ACA Urges Congress To Adopt Residence-Based Taxation
by Mike Godfrey, Tax-News.com, Washington
07 March 2014
American Citizens Abroad (ACA) has provided testimony to the Senate Homeland Security and Governmental Affairs Permanent Investigations Subcommittee following its recent hearing on offshore tax evasion, and has recommended that the United States should implement a residence-based tax (RBT) system to avoid penalizing American expatriates.
The ACA, as the principal organization representing Americans overseas, has limited its comments to tax issues which impact US citizens and green card holders resident overseas.
Under the current citizenship-based tax (CBT) system, Americans abroad remain subject to US taxation as though they were still US residents. Under RBT, only US residents, whether Americans or foreigners, would be subject to US income, estate and gift taxation, while Americans resident abroad would be taxed under essentially the same rules applicable to non-resident aliens.
The ACA has proposed that, as part of a general tax reform package, an election should be provided to citizens who are long-term non-resident citizens to be taxed as non-resident aliens if they meet certain conditions – for example, a minimum period of residence abroad, and an exit tax imposed on electing taxpayers where they are deemed to sell all assets at the time of election.
In her testimony, ACA’s Executive Director Marylouise Serrato pointed out “the disastrous effects on Americans living overseas of recent Internal Revenue Service (IRS) enforcement methods,” starting with the first Overseas Voluntary Disclosure Program and culminating in the passage and impending implementation the Foreign Account Tax Compliance Act (FATCA).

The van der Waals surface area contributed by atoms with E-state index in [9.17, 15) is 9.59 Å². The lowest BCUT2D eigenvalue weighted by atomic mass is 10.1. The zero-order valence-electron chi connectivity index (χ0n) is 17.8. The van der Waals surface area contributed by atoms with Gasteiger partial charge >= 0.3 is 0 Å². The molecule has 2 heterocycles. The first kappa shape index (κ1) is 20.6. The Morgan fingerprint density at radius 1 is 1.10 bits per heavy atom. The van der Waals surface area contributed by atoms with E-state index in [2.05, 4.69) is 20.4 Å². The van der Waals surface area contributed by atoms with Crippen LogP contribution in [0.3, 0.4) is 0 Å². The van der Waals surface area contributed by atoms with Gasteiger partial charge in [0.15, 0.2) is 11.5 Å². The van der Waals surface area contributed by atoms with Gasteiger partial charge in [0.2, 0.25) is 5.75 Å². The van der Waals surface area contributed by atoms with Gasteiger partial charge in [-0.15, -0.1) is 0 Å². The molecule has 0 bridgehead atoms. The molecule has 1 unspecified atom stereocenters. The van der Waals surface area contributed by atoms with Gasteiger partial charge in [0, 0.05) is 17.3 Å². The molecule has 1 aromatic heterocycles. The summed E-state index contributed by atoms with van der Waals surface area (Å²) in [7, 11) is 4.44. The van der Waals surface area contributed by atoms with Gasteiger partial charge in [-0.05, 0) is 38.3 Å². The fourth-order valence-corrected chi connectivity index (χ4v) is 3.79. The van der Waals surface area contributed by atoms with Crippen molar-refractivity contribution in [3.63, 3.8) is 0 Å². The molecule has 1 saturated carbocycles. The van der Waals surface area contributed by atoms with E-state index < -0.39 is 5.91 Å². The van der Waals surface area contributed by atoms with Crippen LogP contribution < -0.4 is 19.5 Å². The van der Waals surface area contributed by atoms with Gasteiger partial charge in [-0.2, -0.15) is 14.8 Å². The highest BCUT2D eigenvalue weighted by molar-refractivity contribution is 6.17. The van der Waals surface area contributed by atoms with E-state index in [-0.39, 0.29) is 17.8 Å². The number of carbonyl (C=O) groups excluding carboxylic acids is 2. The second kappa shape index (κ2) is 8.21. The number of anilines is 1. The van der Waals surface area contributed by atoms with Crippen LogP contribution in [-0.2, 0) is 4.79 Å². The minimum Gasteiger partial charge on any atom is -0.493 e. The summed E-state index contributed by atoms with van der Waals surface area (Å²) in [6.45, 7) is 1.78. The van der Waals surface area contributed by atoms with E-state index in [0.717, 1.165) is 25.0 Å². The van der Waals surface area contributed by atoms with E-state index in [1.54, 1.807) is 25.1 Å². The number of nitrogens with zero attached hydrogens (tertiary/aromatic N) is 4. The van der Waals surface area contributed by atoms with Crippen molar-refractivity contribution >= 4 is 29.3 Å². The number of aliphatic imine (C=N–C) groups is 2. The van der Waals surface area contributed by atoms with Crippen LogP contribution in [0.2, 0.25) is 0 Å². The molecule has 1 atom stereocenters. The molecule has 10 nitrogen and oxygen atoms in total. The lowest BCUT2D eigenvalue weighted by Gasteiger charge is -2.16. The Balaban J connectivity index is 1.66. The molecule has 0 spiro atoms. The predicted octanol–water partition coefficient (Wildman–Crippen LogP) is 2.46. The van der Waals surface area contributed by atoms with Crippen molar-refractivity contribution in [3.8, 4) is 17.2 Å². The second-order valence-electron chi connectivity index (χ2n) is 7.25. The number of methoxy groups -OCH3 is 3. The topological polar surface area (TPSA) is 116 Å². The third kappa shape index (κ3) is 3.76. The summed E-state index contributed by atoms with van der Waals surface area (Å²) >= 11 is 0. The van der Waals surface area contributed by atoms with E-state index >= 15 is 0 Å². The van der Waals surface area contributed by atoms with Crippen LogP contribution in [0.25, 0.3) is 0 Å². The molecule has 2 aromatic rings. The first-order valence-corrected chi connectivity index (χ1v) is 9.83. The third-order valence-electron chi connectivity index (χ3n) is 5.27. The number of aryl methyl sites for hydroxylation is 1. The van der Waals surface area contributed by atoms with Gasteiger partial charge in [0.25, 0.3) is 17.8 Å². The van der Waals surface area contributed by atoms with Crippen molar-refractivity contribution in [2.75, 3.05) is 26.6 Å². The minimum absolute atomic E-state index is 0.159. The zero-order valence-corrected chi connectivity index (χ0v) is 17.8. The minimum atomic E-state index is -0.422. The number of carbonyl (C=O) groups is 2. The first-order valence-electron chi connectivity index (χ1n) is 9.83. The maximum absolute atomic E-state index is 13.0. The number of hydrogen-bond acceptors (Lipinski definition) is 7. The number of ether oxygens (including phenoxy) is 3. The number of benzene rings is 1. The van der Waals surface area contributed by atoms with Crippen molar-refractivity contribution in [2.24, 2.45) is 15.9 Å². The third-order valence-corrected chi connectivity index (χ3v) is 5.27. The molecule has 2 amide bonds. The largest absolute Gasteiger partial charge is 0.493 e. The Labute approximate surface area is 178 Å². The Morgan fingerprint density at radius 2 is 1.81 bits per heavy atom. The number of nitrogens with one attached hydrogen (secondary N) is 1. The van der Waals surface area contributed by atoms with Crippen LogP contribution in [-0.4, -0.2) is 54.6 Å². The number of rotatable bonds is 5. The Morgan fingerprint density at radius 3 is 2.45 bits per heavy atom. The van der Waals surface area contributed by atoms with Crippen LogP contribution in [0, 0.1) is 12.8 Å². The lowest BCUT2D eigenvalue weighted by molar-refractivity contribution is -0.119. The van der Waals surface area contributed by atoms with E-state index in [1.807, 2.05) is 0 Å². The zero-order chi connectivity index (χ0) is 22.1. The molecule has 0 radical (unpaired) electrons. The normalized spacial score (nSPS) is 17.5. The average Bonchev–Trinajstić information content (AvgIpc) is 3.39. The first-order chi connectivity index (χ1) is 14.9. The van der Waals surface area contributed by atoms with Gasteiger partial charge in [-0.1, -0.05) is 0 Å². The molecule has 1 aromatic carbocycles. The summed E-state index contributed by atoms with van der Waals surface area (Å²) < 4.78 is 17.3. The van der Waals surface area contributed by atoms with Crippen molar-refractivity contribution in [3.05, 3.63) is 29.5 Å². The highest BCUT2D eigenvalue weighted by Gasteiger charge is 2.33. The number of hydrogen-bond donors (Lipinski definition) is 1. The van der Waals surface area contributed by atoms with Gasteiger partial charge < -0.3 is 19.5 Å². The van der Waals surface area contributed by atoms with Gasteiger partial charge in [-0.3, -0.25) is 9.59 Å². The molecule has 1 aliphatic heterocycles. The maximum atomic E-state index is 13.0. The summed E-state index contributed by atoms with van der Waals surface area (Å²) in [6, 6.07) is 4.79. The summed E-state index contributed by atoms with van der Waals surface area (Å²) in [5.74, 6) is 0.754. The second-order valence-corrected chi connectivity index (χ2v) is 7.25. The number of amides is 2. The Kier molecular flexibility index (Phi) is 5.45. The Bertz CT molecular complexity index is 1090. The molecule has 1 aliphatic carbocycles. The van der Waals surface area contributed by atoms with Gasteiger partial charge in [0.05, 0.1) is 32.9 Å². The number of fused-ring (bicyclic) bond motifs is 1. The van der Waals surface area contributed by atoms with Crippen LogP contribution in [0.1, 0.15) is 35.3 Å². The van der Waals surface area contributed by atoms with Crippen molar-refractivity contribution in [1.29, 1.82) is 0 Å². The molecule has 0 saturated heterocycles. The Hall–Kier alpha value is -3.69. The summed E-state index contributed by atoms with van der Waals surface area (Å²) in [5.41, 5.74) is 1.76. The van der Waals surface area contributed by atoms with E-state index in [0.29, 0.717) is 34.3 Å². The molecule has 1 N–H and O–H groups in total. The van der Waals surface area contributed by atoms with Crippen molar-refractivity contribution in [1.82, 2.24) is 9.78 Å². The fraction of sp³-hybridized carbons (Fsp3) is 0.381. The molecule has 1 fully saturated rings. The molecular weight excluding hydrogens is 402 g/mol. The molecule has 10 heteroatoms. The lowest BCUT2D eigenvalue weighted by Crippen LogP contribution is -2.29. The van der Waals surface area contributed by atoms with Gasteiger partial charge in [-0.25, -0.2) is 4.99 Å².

She said that the ACA has noted public statements by the IRS and members of Congress that have often referred to “tax cheats” with “no distinction between US residents deliberately hiding assets in foreign bank accounts and overseas residents who by necessity have foreign bank accounts in their local bank.”
Admitting that many Americans resident overseas were still not filing US tax declarations and the Foreign Bank Account Report, she said that this was “largely due to ignorance of their filing obligation, not deliberate tax evasion. In fact, an IRS study has shown that over 90 percent of Americans resident abroad owe no US taxes.”
In fact, Serrato added, “since Americans abroad pay taxes in the first place to their country of residence, it commonly never occurs to them that a second filing to the US is due under the unique US CBT system, … (while), unfortunately, a significant consequence of FATCA legislation is that foreign financial institutions are refusing bank accounts for Americans resident overseas.”
It has become noticeable that even Americans abroad who are in full compliance with US taxes are being significantly affected – “accounts are being closed due to FATCA, investment in local non-US mutual funds is impossible due to the passive foreign investment reporting requirements, and efficient saving for retirement is not possible due to the US tax treatment of contributions to foreign pensions.”
In addition, the 3.8 percent Medicare Tax is being imposed with no allowance for foreign tax credits, “which is blatant double taxation of Americans abroad, (and) is all the more objectionable as Americans abroad do not even have access to Medicare.”
As all of these problems is put down by the ACA to the “unique CBT coupled with aggressive US techniques to stop tax evasion,” and Congress is urged by the ACA “to support tax reform to adopt RBT, the efficient and fair taxation system applied throughout the entire rest of the world.”